Monday, September 28, 2015

Historical Resource Designation Disputes and You (239)

The Historical Resources Management Commission (HRMC) is nearing completion of a 2015 “update” of an inventory of “historical resources” in Davis.

This is the fourth such inventory and update. The earlier ones were in 1980, 1996, and 2003 (available on the web via # 5, below).

Their completions have sometimes occasioned a flurry of “designations” of new historical resources in the form of “listing” particular buildings as “merit” or “landmark” resources or entire areas as “conservation” or “historic” districts (described in reference # 2).

I think there is a tendency to assume this surveying/designating is “natural” or “inevitable." It is an immutable aspect of the natural order of social things in Davis.   

But it is, in my view, neither natural nor inevitable. Instead, “historical resources” and “preservation” are central advocacy ideas in a particular political point of view regarding the human built environment and its management.

And in being the fallible creatures we are, what these ideas “actually” mean and how they are to be implemented are disputed in many ways. Even the best-trained experts on these topics feud among themselves on what actions are appropriate in basic situations. (See, for example, the work reviewed in reference # 4.)

The special junction we are now at with the impending completion of this fourth survey prompts me to offer to interested residents a “quick-course” in making concrete and vivid my so-far merely abstract claims about the frail human and fractious political nature of the historical resource enterprise.

This “quick-course” consists of descriptions of four instances where designation was proposed by Davis historic preservation professionals and supporters but was successfully resisted by ordinary citizens.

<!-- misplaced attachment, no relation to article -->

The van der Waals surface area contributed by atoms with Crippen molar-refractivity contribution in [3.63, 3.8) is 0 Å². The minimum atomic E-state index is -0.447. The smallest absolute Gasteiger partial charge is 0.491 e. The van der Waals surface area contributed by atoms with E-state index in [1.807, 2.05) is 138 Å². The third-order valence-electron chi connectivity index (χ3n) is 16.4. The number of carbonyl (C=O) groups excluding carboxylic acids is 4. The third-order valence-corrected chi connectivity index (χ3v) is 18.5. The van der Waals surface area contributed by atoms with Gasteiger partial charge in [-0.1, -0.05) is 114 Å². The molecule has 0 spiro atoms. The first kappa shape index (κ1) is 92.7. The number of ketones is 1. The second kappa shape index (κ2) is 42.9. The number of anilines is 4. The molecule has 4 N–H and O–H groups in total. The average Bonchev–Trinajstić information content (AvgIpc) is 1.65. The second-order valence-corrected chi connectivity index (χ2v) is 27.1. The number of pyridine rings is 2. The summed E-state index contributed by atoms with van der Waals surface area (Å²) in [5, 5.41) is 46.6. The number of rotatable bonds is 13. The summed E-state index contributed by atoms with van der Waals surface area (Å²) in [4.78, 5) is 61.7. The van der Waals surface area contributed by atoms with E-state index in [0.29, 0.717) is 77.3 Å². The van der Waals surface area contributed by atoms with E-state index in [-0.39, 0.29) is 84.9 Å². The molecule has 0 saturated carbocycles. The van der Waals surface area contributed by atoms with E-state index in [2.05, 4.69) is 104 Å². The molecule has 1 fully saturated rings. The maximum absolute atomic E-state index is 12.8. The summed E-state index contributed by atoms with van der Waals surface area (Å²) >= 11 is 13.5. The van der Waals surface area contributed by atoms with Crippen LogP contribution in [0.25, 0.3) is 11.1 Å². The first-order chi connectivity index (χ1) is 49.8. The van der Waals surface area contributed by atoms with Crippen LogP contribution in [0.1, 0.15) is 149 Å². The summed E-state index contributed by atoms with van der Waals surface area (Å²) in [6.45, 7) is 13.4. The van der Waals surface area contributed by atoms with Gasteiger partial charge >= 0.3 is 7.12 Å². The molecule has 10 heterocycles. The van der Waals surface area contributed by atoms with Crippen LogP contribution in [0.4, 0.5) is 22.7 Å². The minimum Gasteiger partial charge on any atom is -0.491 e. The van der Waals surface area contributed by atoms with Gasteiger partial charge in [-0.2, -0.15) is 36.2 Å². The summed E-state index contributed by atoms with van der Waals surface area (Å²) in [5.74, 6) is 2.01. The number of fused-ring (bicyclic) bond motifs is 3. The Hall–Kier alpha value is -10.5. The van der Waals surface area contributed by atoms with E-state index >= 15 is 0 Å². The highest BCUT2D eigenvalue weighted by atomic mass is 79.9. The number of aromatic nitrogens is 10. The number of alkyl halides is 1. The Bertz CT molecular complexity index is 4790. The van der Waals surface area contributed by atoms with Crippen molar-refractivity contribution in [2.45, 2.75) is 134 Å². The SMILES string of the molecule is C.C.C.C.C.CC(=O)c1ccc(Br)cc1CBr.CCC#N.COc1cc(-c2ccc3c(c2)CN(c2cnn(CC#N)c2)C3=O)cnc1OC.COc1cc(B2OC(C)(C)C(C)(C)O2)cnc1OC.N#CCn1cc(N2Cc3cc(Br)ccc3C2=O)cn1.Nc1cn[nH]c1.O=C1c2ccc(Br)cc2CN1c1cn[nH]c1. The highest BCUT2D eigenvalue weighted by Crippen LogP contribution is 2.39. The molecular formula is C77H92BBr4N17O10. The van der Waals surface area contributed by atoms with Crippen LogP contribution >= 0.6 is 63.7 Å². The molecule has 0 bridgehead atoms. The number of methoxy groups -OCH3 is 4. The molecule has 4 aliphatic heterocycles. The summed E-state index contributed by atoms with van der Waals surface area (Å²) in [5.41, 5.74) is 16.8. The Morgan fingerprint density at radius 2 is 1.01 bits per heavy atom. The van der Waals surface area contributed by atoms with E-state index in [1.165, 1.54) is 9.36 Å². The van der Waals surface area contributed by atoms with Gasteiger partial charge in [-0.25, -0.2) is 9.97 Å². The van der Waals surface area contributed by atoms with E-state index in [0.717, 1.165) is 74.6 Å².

The critical thing to understand about each of these cases is that the historical facts very clearly and without equivocation supported official designation. But, designation did not happen because the owners and others did not want it (for somewhat different reasons from case to case). Officials involved honored (caved in to?) those preferences.

1. 305 E Street.  Designations were afoot even before the first official City survey of historical resources and the house at 305 E came under designation scrutiny in 1973. But the owner, Mrs. Iva M. Bruhn, spoke against it and even retained an attorney who wrote strong letters to the City representing her views (described in # 1, below). It has never been designated.

2. 238 G Street. In 1936, a beautiful moderne style building was erected at the southeast corner of 3rd and G. It became a candidate for designation in the wake of the 1996 survey, but, according to reliable reports, owner opposition meant the idea never even got to the level of formal consideration by the HRMC, much less to the City Council.

3. 514 C Street.  Also at the time of the 1996 survey, the church at the northeast corner of 5th and C was felt by many to be a natural and obvious candidate for designation. At an HRMC meeting I attended where the matter was taken up, the religious functionary in direct charge of that church spoke against designation. There was other opposition as well and the HRMC dropped the matter.